Weekend Reading 5.31.20

By Kate Riley May 31, 2020

I had one joyful moment this week watching my teens finish out their school year successfully, that was really nice, but the truth is I’ve had a very heavy heart. Not just from the latest challenges brought on by the coronavirus, but a broken heart felt from the death of George Floyd and our country’s continuing struggle with racism and racial justice. I am sickened and saddened that this keeps happening. We can’t be silent. We can’t look away.

Today what is on my heart is this: I am white and I have no idea what it’s like to grow up and live in America as a person of color. I wish every white person would take a moment to pause and recognize this. It’s an uncomfortable topic for some white people, but it shouldn’t be because our discomfort does not compare to the discomfort our fellow humans of color experience in America every day.

Let’s lean in on the topic instead of turning away, ignoring, or minimizing it. Let’s be better at listening and giving more attention to the voices of people of color and their experience. Let’s pay close attention to this systemic problem and hold space for the collective pain that exists. Let’s educate ourselves about where change needs to happen and how we can help. Let’s be better at honoring generational pain, felt individually and collectively. Let’s draw attention to the violated, the marginalized, and the oppressed. Let’s hear their voices and recognize their cause. The more we listen, the more we learn. Let us see every person as a human being so we can treat each other with love and respect. Let us all learn, and grow, and become part of the change for our children, for humanity, for justice, for harmony.

As I regularly share, here are some inspiring design and travel related articles I found on the internet.

Walnut cabinets, leather, and brass on display in this remodeled Airstream.

This is a beautiful angular glass walled courtyard.

10 examples of floor to ceiling windows to inspire.

Nailed it: this is a fantastic rivet installation.

Well done: making old ceramic floor tile look like slate.

Renovation apps that may be useful in your remodel.

How to make a herb brush for better grilling.

Adding Iceland’s ice caves to my travel bucket list.


Stay well friends. Spreading peace and love.



  1. You stated your thoughts (and mine) so beautifully. It’s not easy….but it has to be done.

  2. Kate, thank you for this meaningful post. I have shared this with friends. I think if each one of thought of even one tiny positive thing that we could do, we might feel like part of the solution. For some it is defending their belief on social media, some may be essential workers that try to smile , despite their fear. Your post has me contemplating how I can do more.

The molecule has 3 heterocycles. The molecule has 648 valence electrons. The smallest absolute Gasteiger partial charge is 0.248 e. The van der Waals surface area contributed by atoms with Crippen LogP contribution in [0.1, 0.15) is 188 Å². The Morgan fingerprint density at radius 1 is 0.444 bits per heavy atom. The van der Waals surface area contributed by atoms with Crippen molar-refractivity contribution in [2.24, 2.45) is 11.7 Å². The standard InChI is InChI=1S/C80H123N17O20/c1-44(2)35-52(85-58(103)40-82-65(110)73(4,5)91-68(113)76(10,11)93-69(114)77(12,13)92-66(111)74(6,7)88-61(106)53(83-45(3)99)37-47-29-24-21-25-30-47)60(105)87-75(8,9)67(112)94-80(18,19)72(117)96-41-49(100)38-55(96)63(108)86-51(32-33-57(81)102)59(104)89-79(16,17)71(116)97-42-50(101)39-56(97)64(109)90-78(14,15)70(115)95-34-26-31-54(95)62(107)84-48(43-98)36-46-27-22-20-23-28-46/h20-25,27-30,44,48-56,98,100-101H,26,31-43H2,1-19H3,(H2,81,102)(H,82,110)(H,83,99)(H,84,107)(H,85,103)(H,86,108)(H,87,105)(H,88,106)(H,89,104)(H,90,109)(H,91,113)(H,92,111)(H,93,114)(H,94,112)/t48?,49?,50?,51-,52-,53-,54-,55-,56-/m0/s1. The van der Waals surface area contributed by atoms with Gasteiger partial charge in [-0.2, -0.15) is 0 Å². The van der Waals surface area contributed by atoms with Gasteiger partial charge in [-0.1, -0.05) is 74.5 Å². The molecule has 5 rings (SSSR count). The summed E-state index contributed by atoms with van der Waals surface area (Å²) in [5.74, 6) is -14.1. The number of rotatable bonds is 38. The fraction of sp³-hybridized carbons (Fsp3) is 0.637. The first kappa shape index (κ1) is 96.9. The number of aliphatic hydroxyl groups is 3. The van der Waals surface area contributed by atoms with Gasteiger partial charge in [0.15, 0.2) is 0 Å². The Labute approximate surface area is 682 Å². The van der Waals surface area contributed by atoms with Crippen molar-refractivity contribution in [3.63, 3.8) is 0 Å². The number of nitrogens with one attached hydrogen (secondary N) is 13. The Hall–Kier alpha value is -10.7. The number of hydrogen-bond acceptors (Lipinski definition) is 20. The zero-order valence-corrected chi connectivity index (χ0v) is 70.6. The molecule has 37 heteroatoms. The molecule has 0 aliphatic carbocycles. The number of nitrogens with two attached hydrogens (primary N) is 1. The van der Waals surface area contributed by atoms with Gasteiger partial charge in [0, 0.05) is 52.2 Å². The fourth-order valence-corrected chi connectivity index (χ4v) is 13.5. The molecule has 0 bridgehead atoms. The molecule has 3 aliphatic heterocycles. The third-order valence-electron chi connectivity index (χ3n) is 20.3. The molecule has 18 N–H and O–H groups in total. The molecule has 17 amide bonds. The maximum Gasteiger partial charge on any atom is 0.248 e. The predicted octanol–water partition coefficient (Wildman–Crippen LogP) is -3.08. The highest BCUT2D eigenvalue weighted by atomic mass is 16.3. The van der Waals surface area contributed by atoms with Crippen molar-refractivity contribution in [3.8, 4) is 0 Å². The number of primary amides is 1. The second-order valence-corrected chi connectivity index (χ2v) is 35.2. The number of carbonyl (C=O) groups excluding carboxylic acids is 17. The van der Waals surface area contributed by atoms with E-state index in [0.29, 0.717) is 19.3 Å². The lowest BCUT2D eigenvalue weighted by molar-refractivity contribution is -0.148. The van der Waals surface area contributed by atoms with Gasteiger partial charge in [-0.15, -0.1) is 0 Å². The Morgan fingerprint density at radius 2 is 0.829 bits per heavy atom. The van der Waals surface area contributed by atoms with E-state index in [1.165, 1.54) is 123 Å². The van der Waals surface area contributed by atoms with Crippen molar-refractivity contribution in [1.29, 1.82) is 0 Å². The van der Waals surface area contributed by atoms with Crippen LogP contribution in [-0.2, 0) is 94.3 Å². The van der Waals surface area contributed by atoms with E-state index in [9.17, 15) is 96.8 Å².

3. You are just being silly and PC. Your so-called “privilege” consisted of your and your family’s hard work. I’m sure you think you’ve earned everything you have. The people who peacefully protest walk around with signs and sing stirring songs. The people who are looting and burning and defacing the Lincoln Memorial, et al., are criminals and terrorists. However, if you insist on “understanding” them and feel ashamed of your “privilege,” invite them to your house so they can share their “discomfort” with you instead of destroying the businesses and livelihoods of innocent others, white and minorities alike. After you do that, I suggest you talk to your kids about how they should not go to college because of their “white privilege” and their spots should go to less-qualified minorities because it’s only fair. It’s easy to blab about your “feelings” on a blog. Put your real life — and lives of your family members — where your mouth is. I’m sure you’ll delete this comment as you had done to comments in the past, but maybe it will make you re-think your silly pablum.

    • You are entitled to your opinion Elena and I am not deleting your comment because what you stated is your opinion, but it’s not an accurate reflection of who I am, where I stand, how I live, who my friends are, and how I guide and educate my children.

      I am listening intently to the conversation on racism and the systemic hurdles faced by black people and people of color. I believe in active listening and calm conversation when facing difficult and uncomfortable subjects. Belittling someone else’s feelings isn’t constructive on this topic. The less we speak and the more we listen, the more we learn.

  4. Elena’s comments make me so sad – so much anger. I pray that we can come together to make this country better and more equal.

  5. I’m not sure what’s going on in Elena’s life that she would make an ignorant comment like that, but I’m sure that most of your readers appreciate you sharing your thoughts on this super important topic, as I do. As you and I both know, White privilege is real and it means that white people have the privilege of not experiencing the specific hardships and the specific effects of racism that People of Color experience. I don’t know why that’s so hard to understand. Anyway, Kate, thank you for sharing your thoughts and for keeping an open heart and an open mind.

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